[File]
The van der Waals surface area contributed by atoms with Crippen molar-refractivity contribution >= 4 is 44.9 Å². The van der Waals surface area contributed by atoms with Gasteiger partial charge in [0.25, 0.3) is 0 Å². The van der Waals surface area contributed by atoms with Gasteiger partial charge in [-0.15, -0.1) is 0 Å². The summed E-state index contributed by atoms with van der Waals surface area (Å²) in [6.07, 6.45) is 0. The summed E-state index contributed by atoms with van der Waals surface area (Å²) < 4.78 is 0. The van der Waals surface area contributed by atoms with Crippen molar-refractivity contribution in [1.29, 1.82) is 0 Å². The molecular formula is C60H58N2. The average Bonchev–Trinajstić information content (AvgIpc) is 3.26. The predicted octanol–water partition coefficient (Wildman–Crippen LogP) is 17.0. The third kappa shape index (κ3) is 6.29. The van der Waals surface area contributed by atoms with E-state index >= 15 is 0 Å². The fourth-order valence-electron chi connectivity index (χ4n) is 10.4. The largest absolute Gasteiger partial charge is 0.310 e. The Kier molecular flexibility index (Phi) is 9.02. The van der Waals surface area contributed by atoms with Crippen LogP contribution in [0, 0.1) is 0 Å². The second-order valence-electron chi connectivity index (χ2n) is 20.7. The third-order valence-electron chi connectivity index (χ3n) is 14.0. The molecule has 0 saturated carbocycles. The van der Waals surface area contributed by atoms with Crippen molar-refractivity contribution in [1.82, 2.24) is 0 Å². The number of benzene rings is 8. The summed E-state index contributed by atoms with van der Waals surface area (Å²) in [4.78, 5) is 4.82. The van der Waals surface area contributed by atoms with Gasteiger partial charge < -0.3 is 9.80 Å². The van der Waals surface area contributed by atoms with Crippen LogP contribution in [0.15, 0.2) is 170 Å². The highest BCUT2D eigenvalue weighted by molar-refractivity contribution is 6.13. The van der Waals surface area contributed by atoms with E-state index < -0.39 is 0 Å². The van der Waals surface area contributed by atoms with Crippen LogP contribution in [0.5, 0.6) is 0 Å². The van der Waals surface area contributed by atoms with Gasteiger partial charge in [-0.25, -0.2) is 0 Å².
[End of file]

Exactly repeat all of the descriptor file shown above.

The van der Waals surface area contributed by atoms with Crippen molar-refractivity contribution >= 4 is 44.9 Å². The van der Waals surface area contributed by atoms with Gasteiger partial charge in [0.25, 0.3) is 0 Å². The van der Waals surface area contributed by atoms with Gasteiger partial charge in [-0.15, -0.1) is 0 Å². The summed E-state index contributed by atoms with van der Waals surface area (Å²) in [6.07, 6.45) is 0. The summed E-state index contributed by atoms with van der Waals surface area (Å²) < 4.78 is 0. The van der Waals surface area contributed by atoms with Crippen molar-refractivity contribution in [1.29, 1.82) is 0 Å². The molecular formula is C60H58N2. The average Bonchev–Trinajstić information content (AvgIpc) is 3.26. The predicted octanol–water partition coefficient (Wildman–Crippen LogP) is 17.0. The third kappa shape index (κ3) is 6.29. The van der Waals surface area contributed by atoms with E-state index >= 15 is 0 Å². The fourth-order valence-electron chi connectivity index (χ4n) is 10.4. The largest absolute Gasteiger partial charge is 0.310 e. The Kier molecular flexibility index (Phi) is 9.02. The van der Waals surface area contributed by atoms with Crippen LogP contribution in [0, 0.1) is 0 Å². The second-order valence-electron chi connectivity index (χ2n) is 20.7. The third-order valence-electron chi connectivity index (χ3n) is 14.0. The molecule has 0 saturated carbocycles. The van der Waals surface area contributed by atoms with Crippen molar-refractivity contribution in [1.82, 2.24) is 0 Å². The number of benzene rings is 8. The summed E-state index contributed by atoms with van der Waals surface area (Å²) in [4.78, 5) is 4.82. The van der Waals surface area contributed by atoms with Gasteiger partial charge < -0.3 is 9.80 Å². The van der Waals surface area contributed by atoms with Crippen LogP contribution in [0.15, 0.2) is 170 Å². The highest BCUT2D eigenvalue weighted by molar-refractivity contribution is 6.13. The van der Waals surface area contributed by atoms with E-state index < -0.39 is 0 Å². The van der Waals surface area contributed by atoms with Crippen LogP contribution in [0.5, 0.6) is 0 Å². The van der Waals surface area contributed by atoms with Gasteiger partial charge in [-0.25, -0.2) is 0 Å².